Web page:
This small park in the Brooklyn neighborhood of Williamsburg is dedicated to the memory of Private Louis Sobel, a Brooklyn native and veteran of World War I. Sobel was killed in action at the Second Battle of the Marne on July 18, 1918. At the time of this park’s dedication on May 15, 1938, it was the first public space in New York City to be named for a Jewish war hero.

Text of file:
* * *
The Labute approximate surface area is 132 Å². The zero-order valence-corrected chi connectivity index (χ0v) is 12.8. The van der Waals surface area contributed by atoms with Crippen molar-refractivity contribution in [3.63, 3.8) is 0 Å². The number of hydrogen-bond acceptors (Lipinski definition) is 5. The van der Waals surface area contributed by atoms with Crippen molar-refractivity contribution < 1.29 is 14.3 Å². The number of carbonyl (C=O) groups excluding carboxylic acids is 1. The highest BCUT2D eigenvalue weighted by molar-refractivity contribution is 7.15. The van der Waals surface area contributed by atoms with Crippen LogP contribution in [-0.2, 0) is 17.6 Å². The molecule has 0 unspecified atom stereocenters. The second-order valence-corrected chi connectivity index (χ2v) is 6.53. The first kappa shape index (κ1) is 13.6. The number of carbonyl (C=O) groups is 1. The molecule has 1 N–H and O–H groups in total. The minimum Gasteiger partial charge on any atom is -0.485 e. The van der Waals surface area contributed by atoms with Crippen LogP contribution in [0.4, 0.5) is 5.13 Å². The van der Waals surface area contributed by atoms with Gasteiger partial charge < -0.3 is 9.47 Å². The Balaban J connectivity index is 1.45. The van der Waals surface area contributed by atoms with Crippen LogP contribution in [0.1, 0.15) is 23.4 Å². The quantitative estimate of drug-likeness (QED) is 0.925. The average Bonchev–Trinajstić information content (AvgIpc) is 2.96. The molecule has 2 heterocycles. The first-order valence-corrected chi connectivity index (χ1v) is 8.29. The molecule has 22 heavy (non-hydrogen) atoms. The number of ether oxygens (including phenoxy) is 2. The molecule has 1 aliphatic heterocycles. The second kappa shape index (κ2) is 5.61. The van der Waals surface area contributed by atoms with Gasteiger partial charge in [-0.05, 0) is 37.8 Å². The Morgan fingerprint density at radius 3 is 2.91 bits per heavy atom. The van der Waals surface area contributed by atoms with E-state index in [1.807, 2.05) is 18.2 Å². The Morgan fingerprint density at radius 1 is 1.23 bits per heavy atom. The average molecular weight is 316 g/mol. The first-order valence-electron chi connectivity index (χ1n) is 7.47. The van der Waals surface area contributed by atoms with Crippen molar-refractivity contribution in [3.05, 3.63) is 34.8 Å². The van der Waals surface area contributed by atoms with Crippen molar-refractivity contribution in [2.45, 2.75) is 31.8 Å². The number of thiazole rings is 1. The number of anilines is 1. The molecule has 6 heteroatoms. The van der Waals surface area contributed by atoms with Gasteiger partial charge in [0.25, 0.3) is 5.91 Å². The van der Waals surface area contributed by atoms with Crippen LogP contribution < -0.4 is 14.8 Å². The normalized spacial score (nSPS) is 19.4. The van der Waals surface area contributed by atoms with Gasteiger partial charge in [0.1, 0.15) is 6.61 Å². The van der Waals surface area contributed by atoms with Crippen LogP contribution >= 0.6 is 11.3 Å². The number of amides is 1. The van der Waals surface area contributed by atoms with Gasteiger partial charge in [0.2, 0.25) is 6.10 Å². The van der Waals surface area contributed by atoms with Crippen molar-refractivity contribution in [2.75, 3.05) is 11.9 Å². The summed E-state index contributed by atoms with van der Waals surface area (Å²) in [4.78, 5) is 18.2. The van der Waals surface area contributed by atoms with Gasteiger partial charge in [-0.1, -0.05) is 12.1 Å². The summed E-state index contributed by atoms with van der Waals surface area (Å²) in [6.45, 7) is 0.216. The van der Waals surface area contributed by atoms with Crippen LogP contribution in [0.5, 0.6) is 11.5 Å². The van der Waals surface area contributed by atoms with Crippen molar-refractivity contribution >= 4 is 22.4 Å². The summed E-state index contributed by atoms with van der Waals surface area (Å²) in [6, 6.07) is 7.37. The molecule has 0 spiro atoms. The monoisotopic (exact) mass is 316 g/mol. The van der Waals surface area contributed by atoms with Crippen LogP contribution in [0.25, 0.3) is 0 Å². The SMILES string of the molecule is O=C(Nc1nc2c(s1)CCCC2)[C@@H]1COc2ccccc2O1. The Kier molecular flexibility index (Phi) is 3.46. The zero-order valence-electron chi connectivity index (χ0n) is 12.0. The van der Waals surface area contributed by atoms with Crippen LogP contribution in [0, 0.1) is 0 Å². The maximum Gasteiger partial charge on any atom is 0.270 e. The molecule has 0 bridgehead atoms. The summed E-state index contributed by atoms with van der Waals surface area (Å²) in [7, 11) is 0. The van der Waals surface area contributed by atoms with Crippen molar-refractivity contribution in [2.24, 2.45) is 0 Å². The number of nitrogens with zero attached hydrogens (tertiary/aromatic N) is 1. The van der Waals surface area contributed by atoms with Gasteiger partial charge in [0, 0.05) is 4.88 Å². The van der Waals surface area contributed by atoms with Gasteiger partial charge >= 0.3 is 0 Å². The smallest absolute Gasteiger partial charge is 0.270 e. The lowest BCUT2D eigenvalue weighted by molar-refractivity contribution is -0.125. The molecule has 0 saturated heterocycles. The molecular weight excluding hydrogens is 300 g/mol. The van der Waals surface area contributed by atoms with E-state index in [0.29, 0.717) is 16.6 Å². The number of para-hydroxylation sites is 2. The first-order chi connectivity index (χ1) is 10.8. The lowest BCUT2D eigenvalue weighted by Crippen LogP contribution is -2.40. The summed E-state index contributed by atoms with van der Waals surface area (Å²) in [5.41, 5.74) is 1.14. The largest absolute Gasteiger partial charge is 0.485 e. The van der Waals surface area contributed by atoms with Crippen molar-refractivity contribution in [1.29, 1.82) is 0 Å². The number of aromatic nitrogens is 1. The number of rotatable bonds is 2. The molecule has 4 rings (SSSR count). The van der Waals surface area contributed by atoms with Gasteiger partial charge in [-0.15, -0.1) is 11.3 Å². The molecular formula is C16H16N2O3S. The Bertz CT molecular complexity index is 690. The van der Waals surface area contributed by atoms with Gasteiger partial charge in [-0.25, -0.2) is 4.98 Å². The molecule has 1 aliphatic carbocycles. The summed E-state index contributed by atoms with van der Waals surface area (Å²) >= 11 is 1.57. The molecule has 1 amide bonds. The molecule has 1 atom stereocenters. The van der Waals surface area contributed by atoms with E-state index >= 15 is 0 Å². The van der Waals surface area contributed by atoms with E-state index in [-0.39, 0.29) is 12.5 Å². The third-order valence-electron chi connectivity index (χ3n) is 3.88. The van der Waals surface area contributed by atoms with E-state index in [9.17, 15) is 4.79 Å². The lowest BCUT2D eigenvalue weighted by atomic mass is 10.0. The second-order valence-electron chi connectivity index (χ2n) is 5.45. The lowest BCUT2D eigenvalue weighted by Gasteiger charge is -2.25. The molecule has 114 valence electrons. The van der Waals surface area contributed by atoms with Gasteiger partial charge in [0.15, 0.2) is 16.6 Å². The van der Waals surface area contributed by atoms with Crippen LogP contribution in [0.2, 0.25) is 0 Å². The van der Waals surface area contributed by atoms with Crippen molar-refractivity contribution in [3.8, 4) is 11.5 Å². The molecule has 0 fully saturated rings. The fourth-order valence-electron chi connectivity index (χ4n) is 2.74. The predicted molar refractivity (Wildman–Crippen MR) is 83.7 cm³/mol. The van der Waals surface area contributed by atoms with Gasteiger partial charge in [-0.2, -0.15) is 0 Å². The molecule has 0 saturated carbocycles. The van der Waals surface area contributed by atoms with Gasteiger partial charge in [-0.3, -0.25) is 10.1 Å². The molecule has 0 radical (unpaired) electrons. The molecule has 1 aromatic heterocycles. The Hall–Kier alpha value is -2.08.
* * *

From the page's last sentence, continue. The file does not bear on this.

Louis Sobel lived in Brooklyn until the outbreak of the war, when he left to go overseas with the Seventh Regiment Infantry in the Third Division. His was one of nine U.S. divisions fighting in the Second Battle of the Marne, a World War I battle considered by many to mark a key turning point in the war. At the time of Sobel’s death, his regiment, which had previously been involved in mostly defensive operations, was under the command of Major General Joseph T. Dickman. The Battle took place in the Aisne-Marne Sector of the Western Front, located 75 miles northeast of Paris.